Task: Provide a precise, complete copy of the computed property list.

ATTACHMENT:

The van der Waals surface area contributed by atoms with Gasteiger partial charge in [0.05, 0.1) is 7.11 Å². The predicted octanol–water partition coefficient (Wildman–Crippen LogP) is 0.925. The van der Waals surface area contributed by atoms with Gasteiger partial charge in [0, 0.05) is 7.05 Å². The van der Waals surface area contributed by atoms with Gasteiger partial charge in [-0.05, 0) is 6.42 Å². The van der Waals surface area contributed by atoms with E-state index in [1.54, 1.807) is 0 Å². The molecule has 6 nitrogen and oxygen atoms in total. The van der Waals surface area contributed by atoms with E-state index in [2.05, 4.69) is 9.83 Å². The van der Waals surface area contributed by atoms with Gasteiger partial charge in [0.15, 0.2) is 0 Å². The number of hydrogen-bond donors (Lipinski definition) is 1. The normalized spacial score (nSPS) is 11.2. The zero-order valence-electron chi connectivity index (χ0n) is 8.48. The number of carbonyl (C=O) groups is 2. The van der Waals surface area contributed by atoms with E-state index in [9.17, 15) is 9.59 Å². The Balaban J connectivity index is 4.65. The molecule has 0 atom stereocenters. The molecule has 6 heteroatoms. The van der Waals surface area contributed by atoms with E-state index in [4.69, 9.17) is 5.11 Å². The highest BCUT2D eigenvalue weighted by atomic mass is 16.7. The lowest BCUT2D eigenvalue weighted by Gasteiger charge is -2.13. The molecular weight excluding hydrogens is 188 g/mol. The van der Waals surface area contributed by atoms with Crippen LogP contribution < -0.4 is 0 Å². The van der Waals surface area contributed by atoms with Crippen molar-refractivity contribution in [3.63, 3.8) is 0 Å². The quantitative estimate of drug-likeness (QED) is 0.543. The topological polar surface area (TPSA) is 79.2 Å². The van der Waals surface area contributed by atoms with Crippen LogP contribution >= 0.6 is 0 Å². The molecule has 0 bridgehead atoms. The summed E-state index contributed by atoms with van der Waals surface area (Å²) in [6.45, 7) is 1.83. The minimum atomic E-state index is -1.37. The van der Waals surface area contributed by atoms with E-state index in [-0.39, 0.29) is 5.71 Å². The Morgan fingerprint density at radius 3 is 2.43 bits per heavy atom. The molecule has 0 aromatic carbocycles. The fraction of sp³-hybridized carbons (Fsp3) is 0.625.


The van der Waals surface area contributed by atoms with Gasteiger partial charge in [0.05, 0.1) is 7.11 Å². The predicted octanol–water partition coefficient (Wildman–Crippen LogP) is 0.925. The van der Waals surface area contributed by atoms with Gasteiger partial charge in [0, 0.05) is 7.05 Å². The van der Waals surface area contributed by atoms with Gasteiger partial charge in [-0.05, 0) is 6.42 Å². The van der Waals surface area contributed by atoms with E-state index in [1.54, 1.807) is 0 Å². The molecule has 6 nitrogen and oxygen atoms in total. The van der Waals surface area contributed by atoms with E-state index in [2.05, 4.69) is 9.83 Å². The van der Waals surface area contributed by atoms with Gasteiger partial charge in [0.15, 0.2) is 0 Å². The number of hydrogen-bond donors (Lipinski definition) is 1. The normalized spacial score (nSPS) is 11.2. The zero-order valence-electron chi connectivity index (χ0n) is 8.48. The number of carbonyl (C=O) groups is 2. The van der Waals surface area contributed by atoms with E-state index in [9.17, 15) is 9.59 Å². The Balaban J connectivity index is 4.65. The molecule has 0 atom stereocenters. The molecule has 6 heteroatoms. The van der Waals surface area contributed by atoms with E-state index in [4.69, 9.17) is 5.11 Å². The highest BCUT2D eigenvalue weighted by atomic mass is 16.7. The lowest BCUT2D eigenvalue weighted by Gasteiger charge is -2.13. The molecular weight excluding hydrogens is 188 g/mol. The van der Waals surface area contributed by atoms with Crippen LogP contribution < -0.4 is 0 Å². The van der Waals surface area contributed by atoms with Crippen molar-refractivity contribution in [3.63, 3.8) is 0 Å². The quantitative estimate of drug-likeness (QED) is 0.543. The topological polar surface area (TPSA) is 79.2 Å². The van der Waals surface area contributed by atoms with Crippen LogP contribution >= 0.6 is 0 Å². The molecule has 0 bridgehead atoms. The summed E-state index contributed by atoms with van der Waals surface area (Å²) in [6.45, 7) is 1.83. The minimum atomic E-state index is -1.37. The van der Waals surface area contributed by atoms with E-state index in [-0.39, 0.29) is 5.71 Å². The Morgan fingerprint density at radius 3 is 2.43 bits per heavy atom. The molecule has 0 aromatic carbocycles. The fraction of sp³-hybridized carbons (Fsp3) is 0.625.